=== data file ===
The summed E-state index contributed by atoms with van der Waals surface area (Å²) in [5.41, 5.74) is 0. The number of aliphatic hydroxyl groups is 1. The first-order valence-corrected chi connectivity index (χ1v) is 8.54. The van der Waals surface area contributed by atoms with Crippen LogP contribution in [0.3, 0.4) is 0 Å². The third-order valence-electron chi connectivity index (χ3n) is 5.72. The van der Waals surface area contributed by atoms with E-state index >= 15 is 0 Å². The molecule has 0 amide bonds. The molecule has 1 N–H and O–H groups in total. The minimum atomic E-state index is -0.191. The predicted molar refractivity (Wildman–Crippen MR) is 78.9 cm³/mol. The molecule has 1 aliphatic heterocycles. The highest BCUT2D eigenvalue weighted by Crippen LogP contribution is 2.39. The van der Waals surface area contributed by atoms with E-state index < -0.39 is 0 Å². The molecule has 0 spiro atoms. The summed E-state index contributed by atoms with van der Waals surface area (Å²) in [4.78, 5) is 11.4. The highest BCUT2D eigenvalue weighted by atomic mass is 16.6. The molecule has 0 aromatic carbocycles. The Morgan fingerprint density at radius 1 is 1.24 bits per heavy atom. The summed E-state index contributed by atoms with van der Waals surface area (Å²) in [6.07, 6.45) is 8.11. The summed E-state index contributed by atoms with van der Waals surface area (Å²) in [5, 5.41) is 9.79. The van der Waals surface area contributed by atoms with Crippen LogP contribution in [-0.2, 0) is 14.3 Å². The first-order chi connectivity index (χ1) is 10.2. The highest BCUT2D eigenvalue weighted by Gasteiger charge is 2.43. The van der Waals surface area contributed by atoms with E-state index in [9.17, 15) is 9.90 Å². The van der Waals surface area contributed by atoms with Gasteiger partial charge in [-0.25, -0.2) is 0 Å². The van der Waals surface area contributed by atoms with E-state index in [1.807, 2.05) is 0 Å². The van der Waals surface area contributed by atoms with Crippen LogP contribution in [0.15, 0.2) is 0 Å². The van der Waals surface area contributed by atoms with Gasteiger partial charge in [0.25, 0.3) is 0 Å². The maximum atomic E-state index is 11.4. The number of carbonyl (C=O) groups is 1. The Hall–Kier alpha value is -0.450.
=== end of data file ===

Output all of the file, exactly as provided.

The summed E-state index contributed by atoms with van der Waals surface area (Å²) in [5.41, 5.74) is 0. The number of aliphatic hydroxyl groups is 1. The first-order valence-corrected chi connectivity index (χ1v) is 8.54. The van der Waals surface area contributed by atoms with Crippen LogP contribution in [0.3, 0.4) is 0 Å². The third-order valence-electron chi connectivity index (χ3n) is 5.72. The van der Waals surface area contributed by atoms with E-state index >= 15 is 0 Å². The molecule has 0 amide bonds. The molecule has 1 N–H and O–H groups in total. The minimum atomic E-state index is -0.191. The predicted molar refractivity (Wildman–Crippen MR) is 78.9 cm³/mol. The molecule has 1 aliphatic heterocycles. The highest BCUT2D eigenvalue weighted by Crippen LogP contribution is 2.39. The van der Waals surface area contributed by atoms with E-state index < -0.39 is 0 Å². The molecule has 0 spiro atoms. The summed E-state index contributed by atoms with van der Waals surface area (Å²) in [4.78, 5) is 11.4. The highest BCUT2D eigenvalue weighted by atomic mass is 16.6. The molecule has 0 aromatic carbocycles. The Morgan fingerprint density at radius 1 is 1.24 bits per heavy atom. The summed E-state index contributed by atoms with van der Waals surface area (Å²) in [6.07, 6.45) is 8.11. The summed E-state index contributed by atoms with van der Waals surface area (Å²) in [5, 5.41) is 9.79. The van der Waals surface area contributed by atoms with Crippen LogP contribution in [-0.2, 0) is 14.3 Å². The first-order chi connectivity index (χ1) is 10.2. The highest BCUT2D eigenvalue weighted by Gasteiger charge is 2.43. The van der Waals surface area contributed by atoms with E-state index in [9.17, 15) is 9.90 Å². The van der Waals surface area contributed by atoms with Gasteiger partial charge in [-0.25, -0.2) is 0 Å². The van der Waals surface area contributed by atoms with E-state index in [1.807, 2.05) is 0 Å². The van der Waals surface area contributed by atoms with Crippen LogP contribution in [0.15, 0.2) is 0 Å². The van der Waals surface area contributed by atoms with Gasteiger partial charge in [0.25, 0.3) is 0 Å². The maximum atomic E-state index is 11.4. The number of carbonyl (C=O) groups is 1. The Hall–Kier alpha value is -0.450.